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Int Migr Rev. 1988 Spring;22(1):117-46.

The institutional structure of immigration as a determinant of inter-racial competition: a comparison of Britain and Canada.

Abstract

PIP:

This study attempts to explain differences between Britain and Canada in the reception given to immigrant racial minorities in the post-war years. It is suggested that among the factors relevant to this explanation, importance should be attributed to cross-national differences in the institutional structure of immigration itself. Supporting comparative evidence comes from published research, public opinion polls, newspaper records, parliamentary debates, and the legislative records. The institutional structure of immigration differed between Britain and Canada in ways that appear to have affected race relations. These institutions, imbedded in national and international economic and political structures, reflect the interests and viewpoints of groups located within those structures. In this context, structural change can directly affect the sense of inter-racial competition within immigration institutions, with implications for race relations. This study provides two contrasting cases illustrating these processes.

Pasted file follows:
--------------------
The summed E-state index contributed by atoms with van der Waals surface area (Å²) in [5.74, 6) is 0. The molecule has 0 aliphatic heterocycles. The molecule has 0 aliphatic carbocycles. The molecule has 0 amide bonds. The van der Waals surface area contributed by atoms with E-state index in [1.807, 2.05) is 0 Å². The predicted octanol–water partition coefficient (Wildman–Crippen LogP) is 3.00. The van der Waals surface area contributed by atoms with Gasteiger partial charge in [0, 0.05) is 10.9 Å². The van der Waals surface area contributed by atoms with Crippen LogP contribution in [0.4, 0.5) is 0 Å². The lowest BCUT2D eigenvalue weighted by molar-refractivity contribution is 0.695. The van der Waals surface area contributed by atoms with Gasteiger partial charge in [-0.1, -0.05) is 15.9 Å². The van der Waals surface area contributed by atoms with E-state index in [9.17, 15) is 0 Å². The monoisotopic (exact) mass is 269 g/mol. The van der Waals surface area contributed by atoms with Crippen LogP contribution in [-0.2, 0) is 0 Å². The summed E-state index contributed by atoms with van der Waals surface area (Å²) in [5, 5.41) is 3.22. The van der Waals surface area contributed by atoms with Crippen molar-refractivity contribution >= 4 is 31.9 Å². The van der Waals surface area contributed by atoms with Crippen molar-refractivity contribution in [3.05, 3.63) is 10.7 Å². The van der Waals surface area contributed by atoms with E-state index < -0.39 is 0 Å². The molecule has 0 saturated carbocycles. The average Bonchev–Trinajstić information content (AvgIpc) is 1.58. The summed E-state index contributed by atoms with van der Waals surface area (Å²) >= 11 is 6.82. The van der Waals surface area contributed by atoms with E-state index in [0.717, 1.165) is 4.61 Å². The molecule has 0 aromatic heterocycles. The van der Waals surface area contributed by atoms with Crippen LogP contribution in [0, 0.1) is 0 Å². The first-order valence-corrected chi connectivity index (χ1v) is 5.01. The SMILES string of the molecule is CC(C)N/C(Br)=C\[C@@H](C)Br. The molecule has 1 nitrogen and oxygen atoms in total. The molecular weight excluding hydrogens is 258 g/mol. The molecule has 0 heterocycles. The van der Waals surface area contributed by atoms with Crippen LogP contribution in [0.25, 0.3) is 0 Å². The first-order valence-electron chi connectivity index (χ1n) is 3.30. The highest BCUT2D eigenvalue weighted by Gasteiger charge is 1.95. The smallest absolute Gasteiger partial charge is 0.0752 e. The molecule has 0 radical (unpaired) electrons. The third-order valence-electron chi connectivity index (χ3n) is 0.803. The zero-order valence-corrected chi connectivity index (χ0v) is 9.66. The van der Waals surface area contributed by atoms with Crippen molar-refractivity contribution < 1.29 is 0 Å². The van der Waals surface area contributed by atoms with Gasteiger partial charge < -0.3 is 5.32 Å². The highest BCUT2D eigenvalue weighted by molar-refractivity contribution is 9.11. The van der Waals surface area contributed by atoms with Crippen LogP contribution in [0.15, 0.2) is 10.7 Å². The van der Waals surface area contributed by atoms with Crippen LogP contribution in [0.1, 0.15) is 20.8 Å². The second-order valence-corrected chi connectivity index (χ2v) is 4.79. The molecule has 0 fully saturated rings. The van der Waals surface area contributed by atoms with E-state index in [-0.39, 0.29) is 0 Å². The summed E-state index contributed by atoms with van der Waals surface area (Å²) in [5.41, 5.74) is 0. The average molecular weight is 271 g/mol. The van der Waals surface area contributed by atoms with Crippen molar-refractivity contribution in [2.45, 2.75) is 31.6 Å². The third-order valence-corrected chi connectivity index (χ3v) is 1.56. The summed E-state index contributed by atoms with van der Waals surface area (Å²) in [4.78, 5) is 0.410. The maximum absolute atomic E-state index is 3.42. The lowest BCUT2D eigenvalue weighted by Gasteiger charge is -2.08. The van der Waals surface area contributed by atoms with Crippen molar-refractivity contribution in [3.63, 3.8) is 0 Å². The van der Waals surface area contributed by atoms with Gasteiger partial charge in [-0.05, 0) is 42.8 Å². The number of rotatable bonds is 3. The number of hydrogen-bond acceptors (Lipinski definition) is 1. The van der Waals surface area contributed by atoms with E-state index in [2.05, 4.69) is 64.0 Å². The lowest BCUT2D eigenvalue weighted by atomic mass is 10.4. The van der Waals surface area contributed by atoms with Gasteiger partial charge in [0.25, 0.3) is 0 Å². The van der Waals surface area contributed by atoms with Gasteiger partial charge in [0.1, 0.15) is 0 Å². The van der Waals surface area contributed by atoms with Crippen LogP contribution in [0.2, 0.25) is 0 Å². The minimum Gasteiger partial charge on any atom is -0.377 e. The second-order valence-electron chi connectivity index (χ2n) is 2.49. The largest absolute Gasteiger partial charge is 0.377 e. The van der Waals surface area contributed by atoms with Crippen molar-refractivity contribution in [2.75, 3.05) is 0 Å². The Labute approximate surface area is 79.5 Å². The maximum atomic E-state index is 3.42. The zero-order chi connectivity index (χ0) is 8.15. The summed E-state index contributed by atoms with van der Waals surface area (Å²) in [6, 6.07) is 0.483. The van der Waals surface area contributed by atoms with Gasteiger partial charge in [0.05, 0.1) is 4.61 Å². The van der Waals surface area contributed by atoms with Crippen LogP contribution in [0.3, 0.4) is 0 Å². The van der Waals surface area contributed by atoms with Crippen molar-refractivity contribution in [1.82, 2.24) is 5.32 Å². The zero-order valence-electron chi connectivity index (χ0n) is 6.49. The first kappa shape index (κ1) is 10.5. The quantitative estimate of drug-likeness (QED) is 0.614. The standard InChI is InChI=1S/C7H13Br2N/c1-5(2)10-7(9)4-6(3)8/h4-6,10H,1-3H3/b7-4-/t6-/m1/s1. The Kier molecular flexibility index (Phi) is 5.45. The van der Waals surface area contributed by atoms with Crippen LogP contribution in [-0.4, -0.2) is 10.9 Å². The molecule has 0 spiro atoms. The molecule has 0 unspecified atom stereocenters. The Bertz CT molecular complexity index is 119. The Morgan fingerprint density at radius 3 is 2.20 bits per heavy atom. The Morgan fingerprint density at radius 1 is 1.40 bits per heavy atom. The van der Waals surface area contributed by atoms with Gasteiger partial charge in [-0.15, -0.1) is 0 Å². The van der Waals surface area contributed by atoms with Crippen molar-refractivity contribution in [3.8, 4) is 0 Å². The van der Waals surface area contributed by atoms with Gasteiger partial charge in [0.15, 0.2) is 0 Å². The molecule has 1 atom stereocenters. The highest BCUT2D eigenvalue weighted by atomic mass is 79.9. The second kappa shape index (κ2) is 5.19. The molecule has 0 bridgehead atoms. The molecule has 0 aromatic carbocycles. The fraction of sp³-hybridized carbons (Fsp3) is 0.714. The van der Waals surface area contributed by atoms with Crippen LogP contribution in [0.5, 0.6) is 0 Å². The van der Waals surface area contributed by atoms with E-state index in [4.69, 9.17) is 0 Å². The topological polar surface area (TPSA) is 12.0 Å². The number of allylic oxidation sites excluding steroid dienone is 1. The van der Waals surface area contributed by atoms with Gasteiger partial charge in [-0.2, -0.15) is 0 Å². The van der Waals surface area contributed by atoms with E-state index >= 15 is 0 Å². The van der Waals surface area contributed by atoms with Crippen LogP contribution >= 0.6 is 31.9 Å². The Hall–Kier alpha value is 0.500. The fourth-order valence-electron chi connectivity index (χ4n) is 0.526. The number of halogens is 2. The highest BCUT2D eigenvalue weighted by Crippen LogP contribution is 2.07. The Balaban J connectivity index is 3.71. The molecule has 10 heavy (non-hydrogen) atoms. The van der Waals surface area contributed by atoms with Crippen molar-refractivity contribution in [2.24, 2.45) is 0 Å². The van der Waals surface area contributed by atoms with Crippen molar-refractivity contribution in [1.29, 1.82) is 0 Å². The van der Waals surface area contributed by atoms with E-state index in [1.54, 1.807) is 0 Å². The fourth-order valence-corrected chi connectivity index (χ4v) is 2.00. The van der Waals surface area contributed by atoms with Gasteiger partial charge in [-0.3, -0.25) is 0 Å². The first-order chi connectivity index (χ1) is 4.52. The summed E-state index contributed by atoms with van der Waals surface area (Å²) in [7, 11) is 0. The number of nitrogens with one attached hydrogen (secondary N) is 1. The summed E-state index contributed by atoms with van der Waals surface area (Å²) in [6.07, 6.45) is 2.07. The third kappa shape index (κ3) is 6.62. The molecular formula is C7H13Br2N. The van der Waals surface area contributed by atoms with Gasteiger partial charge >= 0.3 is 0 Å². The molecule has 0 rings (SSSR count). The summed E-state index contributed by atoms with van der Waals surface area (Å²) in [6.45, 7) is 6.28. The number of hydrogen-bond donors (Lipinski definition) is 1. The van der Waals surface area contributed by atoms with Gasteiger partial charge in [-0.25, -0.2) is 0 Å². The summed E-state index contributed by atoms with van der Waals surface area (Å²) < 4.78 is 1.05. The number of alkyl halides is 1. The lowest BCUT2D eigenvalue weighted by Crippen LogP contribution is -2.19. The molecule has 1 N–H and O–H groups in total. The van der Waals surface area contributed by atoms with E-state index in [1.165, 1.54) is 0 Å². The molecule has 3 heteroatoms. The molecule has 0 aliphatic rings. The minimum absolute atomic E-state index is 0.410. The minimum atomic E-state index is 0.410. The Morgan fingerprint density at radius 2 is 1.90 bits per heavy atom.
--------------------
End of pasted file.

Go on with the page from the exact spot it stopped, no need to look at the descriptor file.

PMID:
12281048
[PubMed - indexed for MEDLINE]
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